Calcitonin is a 32-amino acid linear polypeptide hormone that is produced in humans primarily by the parafollicular cells (also known as C-cells) of the thyroid, and in many other animals in the ultimobranchial body.
It acts to reduce blood calcium (Ca2+), opposing the effects of parathyroid hormone (PTH).
It has been found in fish, reptiles, birds, and mammals.
Its importance in humans has not been as well established as its importance in other animals, as its function is usually not significant in the regulation of normal calcium homeostasis.
Calcitonin was purified in 1962 by Copp and Cheney. While it was
initially considered a secretion of the parathyroid glands, it was later
identified as the secretion of the C-cells of the thyroid gland.
Calcitonin is formed by the proteolytic cleavage of a larger
prepropeptide, which is the product of the CALC1 gene (). The CALC1 gene
belongs to a superfamily of related protein hormone precursors
including islet amyloid precursor protein, calcitonin gene-related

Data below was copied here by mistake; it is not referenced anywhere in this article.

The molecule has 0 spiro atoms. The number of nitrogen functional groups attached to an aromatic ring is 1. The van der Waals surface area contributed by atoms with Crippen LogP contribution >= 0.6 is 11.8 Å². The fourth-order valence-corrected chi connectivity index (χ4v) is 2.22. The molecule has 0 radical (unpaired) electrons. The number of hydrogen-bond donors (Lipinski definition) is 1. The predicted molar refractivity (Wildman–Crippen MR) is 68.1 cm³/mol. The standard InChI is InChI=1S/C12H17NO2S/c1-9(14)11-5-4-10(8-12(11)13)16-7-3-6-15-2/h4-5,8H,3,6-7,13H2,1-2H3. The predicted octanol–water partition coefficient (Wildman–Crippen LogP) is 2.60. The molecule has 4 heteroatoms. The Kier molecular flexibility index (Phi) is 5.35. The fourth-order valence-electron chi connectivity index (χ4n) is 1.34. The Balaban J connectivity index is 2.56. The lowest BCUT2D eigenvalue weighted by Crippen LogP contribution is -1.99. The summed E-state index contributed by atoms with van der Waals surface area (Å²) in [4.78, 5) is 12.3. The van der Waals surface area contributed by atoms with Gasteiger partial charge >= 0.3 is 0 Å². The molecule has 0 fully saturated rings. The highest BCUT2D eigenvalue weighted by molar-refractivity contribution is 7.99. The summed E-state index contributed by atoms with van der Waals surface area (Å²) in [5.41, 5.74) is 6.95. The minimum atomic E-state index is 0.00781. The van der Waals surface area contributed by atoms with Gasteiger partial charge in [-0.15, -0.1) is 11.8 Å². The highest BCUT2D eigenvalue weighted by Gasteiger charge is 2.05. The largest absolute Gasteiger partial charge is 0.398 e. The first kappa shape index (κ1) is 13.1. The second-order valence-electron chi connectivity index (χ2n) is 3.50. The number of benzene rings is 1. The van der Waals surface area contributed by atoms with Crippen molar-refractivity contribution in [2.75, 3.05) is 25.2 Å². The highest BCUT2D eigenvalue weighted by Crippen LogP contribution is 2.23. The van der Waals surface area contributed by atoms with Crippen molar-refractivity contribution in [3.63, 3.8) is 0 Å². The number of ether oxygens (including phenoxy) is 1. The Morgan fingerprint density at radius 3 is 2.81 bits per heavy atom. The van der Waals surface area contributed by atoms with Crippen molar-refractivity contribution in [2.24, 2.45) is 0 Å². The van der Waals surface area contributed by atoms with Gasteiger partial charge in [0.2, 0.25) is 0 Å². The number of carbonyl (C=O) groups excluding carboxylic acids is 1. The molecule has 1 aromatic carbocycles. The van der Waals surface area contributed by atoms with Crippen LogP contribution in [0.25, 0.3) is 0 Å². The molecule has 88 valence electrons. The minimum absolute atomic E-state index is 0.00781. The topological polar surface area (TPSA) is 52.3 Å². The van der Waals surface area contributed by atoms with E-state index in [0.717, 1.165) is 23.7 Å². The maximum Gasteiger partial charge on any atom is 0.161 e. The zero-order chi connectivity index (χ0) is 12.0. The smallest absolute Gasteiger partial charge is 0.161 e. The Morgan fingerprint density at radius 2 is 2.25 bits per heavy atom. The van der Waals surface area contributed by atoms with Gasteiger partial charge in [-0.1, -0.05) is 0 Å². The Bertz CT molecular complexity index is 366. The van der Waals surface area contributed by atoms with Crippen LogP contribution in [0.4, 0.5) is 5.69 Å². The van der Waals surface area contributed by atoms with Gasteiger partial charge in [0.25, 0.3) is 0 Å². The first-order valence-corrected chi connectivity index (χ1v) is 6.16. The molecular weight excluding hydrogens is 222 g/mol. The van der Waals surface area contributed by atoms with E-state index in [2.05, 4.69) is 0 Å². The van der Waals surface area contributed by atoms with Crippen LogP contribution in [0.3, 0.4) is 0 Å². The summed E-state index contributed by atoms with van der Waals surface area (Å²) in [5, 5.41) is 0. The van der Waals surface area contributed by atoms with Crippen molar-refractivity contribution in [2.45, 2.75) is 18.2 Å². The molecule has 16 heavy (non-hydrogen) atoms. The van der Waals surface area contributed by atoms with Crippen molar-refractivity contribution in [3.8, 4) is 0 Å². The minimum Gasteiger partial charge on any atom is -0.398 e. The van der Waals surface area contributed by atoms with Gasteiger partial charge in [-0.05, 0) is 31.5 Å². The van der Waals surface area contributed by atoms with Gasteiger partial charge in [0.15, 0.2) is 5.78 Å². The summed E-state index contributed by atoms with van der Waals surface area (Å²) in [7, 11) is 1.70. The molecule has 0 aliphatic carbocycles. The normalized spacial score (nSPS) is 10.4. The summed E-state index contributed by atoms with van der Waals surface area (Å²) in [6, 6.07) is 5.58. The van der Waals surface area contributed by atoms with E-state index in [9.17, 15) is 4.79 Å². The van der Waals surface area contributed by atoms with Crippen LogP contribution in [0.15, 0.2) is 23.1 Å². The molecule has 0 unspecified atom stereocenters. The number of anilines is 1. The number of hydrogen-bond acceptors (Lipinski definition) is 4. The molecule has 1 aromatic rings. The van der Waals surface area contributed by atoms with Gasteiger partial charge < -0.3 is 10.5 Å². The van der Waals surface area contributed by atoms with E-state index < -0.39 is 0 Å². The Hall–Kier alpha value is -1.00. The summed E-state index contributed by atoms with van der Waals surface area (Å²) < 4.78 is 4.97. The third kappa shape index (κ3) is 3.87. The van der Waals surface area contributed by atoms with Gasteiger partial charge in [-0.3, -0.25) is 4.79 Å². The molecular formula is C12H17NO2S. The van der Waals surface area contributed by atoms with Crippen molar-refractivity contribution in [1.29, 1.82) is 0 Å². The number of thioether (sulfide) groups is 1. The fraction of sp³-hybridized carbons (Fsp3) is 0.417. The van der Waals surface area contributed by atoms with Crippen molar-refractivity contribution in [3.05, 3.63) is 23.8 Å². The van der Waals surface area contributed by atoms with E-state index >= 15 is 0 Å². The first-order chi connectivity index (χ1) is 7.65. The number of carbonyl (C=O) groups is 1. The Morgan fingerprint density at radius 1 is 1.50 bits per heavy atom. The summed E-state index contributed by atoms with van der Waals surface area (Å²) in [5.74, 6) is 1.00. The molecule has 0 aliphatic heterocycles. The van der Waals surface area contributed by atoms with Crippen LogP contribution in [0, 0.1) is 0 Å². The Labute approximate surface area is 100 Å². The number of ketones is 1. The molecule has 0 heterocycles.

peptide, and the precursor of adrenomedullin.
The hormone participates in calcium (Ca2+)
and phosphorus metabolism. In many ways, calcitonin counteracts
parathyroid hormone (PTH).
To be specific, calcitonin affects blood Ca2+
levels in four ways:
- Inhibits Ca2+ absorption by the
- Inhibits osteoclast activity in bones
- Inhibits phosphate reabsorption by the kidney tubules
- Increases absolute Ca2+ and Mg2+ reabsorption by the kidney tubules, calcitonin is a
renal Ca-conserving hormone.
Secretion of calcitonin is stimulated by:
- an increase in serum gastrin and pentagastrin.
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Last Updated: Feb 1, 2011